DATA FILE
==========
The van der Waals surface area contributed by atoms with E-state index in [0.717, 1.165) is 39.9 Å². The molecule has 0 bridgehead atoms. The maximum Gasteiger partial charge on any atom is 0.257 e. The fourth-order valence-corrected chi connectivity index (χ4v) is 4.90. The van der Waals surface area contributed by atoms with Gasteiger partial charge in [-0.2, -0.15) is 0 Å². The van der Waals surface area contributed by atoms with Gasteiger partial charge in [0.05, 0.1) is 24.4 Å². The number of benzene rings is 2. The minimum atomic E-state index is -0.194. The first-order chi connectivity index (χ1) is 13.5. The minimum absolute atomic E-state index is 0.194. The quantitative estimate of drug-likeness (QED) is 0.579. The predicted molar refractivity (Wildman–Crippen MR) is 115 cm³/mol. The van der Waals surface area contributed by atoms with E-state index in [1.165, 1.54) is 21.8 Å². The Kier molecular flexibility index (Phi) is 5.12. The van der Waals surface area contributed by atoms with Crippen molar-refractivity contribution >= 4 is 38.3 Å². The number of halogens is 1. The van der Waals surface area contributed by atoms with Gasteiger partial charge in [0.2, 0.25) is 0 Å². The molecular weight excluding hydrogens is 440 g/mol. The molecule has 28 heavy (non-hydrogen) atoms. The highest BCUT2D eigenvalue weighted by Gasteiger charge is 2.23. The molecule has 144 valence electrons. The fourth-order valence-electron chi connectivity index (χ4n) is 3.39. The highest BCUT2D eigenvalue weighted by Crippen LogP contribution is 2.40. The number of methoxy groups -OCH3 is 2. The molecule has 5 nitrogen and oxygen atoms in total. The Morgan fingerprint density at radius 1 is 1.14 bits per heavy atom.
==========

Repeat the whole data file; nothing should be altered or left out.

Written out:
The van der Waals surface area contributed by atoms with E-state index in [0.717, 1.165) is 39.9 Å². The molecule has 0 bridgehead atoms. The maximum Gasteiger partial charge on any atom is 0.257 e. The fourth-order valence-corrected chi connectivity index (χ4v) is 4.90. The van der Waals surface area contributed by atoms with Gasteiger partial charge in [-0.2, -0.15) is 0 Å². The van der Waals surface area contributed by atoms with Gasteiger partial charge in [0.05, 0.1) is 24.4 Å². The number of benzene rings is 2. The minimum atomic E-state index is -0.194. The first-order chi connectivity index (χ1) is 13.5. The minimum absolute atomic E-state index is 0.194. The quantitative estimate of drug-likeness (QED) is 0.579. The predicted molar refractivity (Wildman–Crippen MR) is 115 cm³/mol. The van der Waals surface area contributed by atoms with E-state index in [1.165, 1.54) is 21.8 Å². The Kier molecular flexibility index (Phi) is 5.12. The van der Waals surface area contributed by atoms with Crippen molar-refractivity contribution >= 4 is 38.3 Å². The number of halogens is 1. The van der Waals surface area contributed by atoms with Gasteiger partial charge in [0.2, 0.25) is 0 Å². The molecular weight excluding hydrogens is 440 g/mol. The molecule has 28 heavy (non-hydrogen) atoms. The highest BCUT2D eigenvalue weighted by Gasteiger charge is 2.23. The molecule has 144 valence electrons. The fourth-order valence-electron chi connectivity index (χ4n) is 3.39. The highest BCUT2D eigenvalue weighted by Crippen LogP contribution is 2.40. The number of methoxy groups -OCH3 is 2. The molecule has 5 nitrogen and oxygen atoms in total. The Morgan fingerprint density at radius 1 is 1.14 bits per heavy atom.